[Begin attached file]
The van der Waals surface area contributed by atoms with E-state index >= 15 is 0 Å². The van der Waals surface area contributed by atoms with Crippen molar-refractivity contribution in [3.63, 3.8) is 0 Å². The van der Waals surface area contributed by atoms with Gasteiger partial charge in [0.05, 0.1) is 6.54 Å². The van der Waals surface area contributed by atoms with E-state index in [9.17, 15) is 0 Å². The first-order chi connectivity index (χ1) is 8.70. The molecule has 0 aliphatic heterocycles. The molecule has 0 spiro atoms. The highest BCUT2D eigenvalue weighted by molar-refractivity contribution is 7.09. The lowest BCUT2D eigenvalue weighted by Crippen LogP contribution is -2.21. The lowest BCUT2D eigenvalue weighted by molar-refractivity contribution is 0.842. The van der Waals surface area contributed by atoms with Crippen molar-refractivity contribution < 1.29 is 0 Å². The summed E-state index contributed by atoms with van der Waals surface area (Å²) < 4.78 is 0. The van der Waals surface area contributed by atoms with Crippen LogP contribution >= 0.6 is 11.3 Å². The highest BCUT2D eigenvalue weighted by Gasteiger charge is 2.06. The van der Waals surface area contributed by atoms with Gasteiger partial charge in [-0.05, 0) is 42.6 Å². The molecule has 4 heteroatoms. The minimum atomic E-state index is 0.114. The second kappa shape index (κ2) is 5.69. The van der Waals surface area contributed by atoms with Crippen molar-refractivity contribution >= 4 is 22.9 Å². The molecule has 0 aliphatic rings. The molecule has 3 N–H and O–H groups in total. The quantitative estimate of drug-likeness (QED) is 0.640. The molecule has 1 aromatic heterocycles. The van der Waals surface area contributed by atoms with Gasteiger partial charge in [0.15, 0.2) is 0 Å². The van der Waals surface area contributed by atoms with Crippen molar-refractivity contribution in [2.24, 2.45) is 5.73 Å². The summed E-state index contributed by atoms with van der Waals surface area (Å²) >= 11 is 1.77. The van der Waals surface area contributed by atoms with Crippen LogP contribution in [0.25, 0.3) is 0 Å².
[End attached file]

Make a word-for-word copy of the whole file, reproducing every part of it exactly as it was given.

The van der Waals surface area contributed by atoms with E-state index >= 15 is 0 Å². The van der Waals surface area contributed by atoms with Crippen molar-refractivity contribution in [3.63, 3.8) is 0 Å². The van der Waals surface area contributed by atoms with Gasteiger partial charge in [0.05, 0.1) is 6.54 Å². The van der Waals surface area contributed by atoms with E-state index in [9.17, 15) is 0 Å². The first-order chi connectivity index (χ1) is 8.70. The molecule has 0 aliphatic heterocycles. The molecule has 0 spiro atoms. The highest BCUT2D eigenvalue weighted by molar-refractivity contribution is 7.09. The lowest BCUT2D eigenvalue weighted by Crippen LogP contribution is -2.21. The lowest BCUT2D eigenvalue weighted by molar-refractivity contribution is 0.842. The van der Waals surface area contributed by atoms with Crippen molar-refractivity contribution < 1.29 is 0 Å². The summed E-state index contributed by atoms with van der Waals surface area (Å²) < 4.78 is 0. The van der Waals surface area contributed by atoms with Crippen LogP contribution >= 0.6 is 11.3 Å². The highest BCUT2D eigenvalue weighted by Gasteiger charge is 2.06. The van der Waals surface area contributed by atoms with Gasteiger partial charge in [-0.05, 0) is 42.6 Å². The molecule has 4 heteroatoms. The minimum atomic E-state index is 0.114. The second kappa shape index (κ2) is 5.69. The van der Waals surface area contributed by atoms with Crippen molar-refractivity contribution >= 4 is 22.9 Å². The molecule has 0 aliphatic rings. The molecule has 3 N–H and O–H groups in total. The quantitative estimate of drug-likeness (QED) is 0.640. The molecule has 1 aromatic heterocycles. The van der Waals surface area contributed by atoms with Gasteiger partial charge in [0.15, 0.2) is 0 Å². The van der Waals surface area contributed by atoms with Crippen molar-refractivity contribution in [2.24, 2.45) is 5.73 Å². The summed E-state index contributed by atoms with van der Waals surface area (Å²) >= 11 is 1.77. The van der Waals surface area contributed by atoms with Crippen LogP contribution in [0.25, 0.3) is 0 Å².